Kazakhstan’s recently re-elected president has made a vaguely worded pledge of political reform for his new term. Nursultan Nazarbayev suggested that Kazakhstan must transition from its super-presidential system to a more balanced one with greater checks and balances.
Yet while mulling reforms to pave the way for the eventual post-Nazarbayev era, the president made no specific pledges about what form they might take or when they might be enacted, leaving skeptics wondering if his intentions are serious.
Kazakhstan’s political system has hitherto been characterized by “strong presidential rule,” Nazarbayev said on May 29 in remarks quoted by the Kazakhstanskaya Pravda government-owned daily.
Yet as a middle class emerges “this should probably be weakened and the government should be given more opportunities to work independently and more powers should be handed over to parliament.”
There has long been talk in Kazakhstan about weakening the top-down system in which Nazarbayev wields all powers, the government carries out his orders, and parliament (which contains no genuine opposition parties) rubberstamps executive decisions.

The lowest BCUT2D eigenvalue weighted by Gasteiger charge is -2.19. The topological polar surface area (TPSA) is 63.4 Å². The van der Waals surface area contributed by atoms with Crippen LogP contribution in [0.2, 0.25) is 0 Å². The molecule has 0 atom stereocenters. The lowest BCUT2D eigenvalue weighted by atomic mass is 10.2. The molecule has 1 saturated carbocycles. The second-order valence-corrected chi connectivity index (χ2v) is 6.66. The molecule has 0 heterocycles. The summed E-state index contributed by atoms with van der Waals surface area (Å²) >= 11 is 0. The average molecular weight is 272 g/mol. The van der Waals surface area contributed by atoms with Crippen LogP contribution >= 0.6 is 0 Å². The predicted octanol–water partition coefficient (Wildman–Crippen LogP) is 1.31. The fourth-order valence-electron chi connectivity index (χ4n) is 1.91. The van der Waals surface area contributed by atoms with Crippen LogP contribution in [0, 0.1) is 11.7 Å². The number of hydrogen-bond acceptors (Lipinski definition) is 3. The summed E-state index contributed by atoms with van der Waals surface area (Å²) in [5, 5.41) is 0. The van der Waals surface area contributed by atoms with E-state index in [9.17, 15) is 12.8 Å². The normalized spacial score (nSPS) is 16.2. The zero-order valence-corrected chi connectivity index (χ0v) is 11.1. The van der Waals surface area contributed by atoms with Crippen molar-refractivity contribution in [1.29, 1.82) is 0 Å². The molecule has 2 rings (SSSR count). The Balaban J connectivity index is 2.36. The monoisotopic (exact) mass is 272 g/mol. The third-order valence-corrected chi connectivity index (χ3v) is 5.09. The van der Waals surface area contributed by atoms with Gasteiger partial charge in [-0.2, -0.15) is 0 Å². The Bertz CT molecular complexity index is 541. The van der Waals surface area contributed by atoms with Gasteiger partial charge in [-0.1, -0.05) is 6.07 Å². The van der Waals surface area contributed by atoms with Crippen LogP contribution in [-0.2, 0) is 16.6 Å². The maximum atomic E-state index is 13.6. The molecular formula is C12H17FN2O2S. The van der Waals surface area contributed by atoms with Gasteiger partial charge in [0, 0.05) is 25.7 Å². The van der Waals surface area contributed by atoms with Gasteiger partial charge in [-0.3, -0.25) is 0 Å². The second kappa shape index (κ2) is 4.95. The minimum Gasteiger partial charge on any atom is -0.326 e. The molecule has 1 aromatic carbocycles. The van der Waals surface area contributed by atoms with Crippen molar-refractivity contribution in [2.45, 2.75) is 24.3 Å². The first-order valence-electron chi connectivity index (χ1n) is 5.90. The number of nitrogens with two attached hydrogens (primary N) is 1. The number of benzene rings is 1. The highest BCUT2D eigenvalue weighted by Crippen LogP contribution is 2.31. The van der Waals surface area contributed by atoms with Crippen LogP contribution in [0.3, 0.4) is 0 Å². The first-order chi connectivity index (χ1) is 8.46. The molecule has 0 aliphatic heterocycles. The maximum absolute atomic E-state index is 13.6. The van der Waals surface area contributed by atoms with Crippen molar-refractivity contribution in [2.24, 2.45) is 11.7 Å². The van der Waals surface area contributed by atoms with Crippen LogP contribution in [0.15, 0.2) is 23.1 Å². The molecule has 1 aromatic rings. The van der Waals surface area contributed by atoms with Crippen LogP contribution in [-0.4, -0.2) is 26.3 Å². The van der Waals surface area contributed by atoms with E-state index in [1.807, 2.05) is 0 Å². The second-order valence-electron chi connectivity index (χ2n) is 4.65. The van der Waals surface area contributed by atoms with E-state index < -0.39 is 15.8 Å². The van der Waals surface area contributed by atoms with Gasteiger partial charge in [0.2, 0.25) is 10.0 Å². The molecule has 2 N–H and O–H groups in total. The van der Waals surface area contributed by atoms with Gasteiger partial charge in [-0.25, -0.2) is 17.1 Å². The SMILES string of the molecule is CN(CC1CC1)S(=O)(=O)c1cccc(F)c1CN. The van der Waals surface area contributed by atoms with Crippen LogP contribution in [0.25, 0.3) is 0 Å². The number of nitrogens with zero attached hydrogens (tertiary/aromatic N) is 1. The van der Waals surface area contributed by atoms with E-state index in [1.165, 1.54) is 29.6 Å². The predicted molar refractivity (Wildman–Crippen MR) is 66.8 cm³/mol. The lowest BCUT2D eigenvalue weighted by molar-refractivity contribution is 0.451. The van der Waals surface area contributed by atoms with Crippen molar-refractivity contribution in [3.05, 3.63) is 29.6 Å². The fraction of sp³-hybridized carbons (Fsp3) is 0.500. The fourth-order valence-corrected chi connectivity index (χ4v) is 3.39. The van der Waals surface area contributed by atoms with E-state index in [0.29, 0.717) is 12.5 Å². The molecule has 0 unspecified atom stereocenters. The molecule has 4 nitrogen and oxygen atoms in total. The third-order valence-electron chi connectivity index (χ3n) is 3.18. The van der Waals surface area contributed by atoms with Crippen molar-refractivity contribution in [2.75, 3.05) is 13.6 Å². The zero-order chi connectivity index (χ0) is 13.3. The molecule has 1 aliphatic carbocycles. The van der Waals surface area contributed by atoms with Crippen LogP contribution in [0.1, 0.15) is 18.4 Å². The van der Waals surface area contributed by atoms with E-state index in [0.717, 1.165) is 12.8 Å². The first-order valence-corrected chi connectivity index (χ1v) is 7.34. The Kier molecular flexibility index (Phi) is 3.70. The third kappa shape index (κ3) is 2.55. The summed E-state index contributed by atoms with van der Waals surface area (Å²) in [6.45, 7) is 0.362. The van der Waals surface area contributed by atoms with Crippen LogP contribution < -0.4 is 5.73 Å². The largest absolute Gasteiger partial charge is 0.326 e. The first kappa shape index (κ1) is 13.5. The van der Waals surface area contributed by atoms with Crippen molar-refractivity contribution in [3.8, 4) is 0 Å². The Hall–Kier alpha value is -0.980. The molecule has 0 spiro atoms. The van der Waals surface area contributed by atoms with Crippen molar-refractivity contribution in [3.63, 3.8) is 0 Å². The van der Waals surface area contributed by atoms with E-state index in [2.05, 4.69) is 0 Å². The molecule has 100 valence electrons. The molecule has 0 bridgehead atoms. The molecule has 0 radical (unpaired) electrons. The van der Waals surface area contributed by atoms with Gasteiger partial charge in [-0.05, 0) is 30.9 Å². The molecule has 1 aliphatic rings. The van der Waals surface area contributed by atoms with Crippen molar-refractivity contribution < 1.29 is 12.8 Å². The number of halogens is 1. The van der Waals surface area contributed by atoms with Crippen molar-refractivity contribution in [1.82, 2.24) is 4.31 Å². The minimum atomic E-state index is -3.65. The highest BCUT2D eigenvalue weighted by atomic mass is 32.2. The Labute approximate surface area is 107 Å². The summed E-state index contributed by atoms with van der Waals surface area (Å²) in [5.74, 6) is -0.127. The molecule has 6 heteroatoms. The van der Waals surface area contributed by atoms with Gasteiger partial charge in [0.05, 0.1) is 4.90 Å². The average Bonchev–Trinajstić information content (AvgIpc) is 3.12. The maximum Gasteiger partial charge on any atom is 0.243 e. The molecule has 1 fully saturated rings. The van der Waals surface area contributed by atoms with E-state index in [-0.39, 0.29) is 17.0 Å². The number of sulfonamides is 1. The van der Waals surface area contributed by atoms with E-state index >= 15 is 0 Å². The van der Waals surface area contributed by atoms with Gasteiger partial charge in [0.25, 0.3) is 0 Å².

Reforms, the thinking goes, would pave the way for a time when the aging president – who has ruled Kazakhstan for a quarter century and will be 80 when his term of office ends in 2020 – will no longer be in power, allowing him to bequeath his successor a system less dependent on one personality.
Talk of political reform has in the past failed to deliver anything beyond cosmetic changes. So many commentators reacted skeptically to the idea that Nazarbayev (who is officially known in Kazakhstan as “Leader of the Nation”) plans a radical overhaul of the system he created.
“Most such initiatives remain at the level of talk,” political analyst Rasul Zhumaly told the Kapital newspaper. Parliament is dominated by Nazarbayev’s ruling Nur Otan party, he pointed out, and “all decisions are made there with practically 100-percent unanimity.”
“Since there is no real debate in parliament, this sort of initiative with this sort of parliament will hardly change the quality of decision-making,” Zhumaly concluded.
Anticipating criticism, Nazarbayev said that everyone has “their own truth” when it comes to democracy. For Kazakhstan, he declared, “democracy lies in making the state more accountable to the people.”
His election manifesto promised greater public accountability and improved rule of law as well as economic growth. The 100 steps designed to deliver on his pledges, unveiled last month, contain plenty of detailed measures on improving transparency and public accountability, from overhauling the bloated and corrupt civil service, police and courts to publishing more financial data online.
However, the 100 steps contain not a word about the political reform to which Nazarbayev has once again professed his commitment.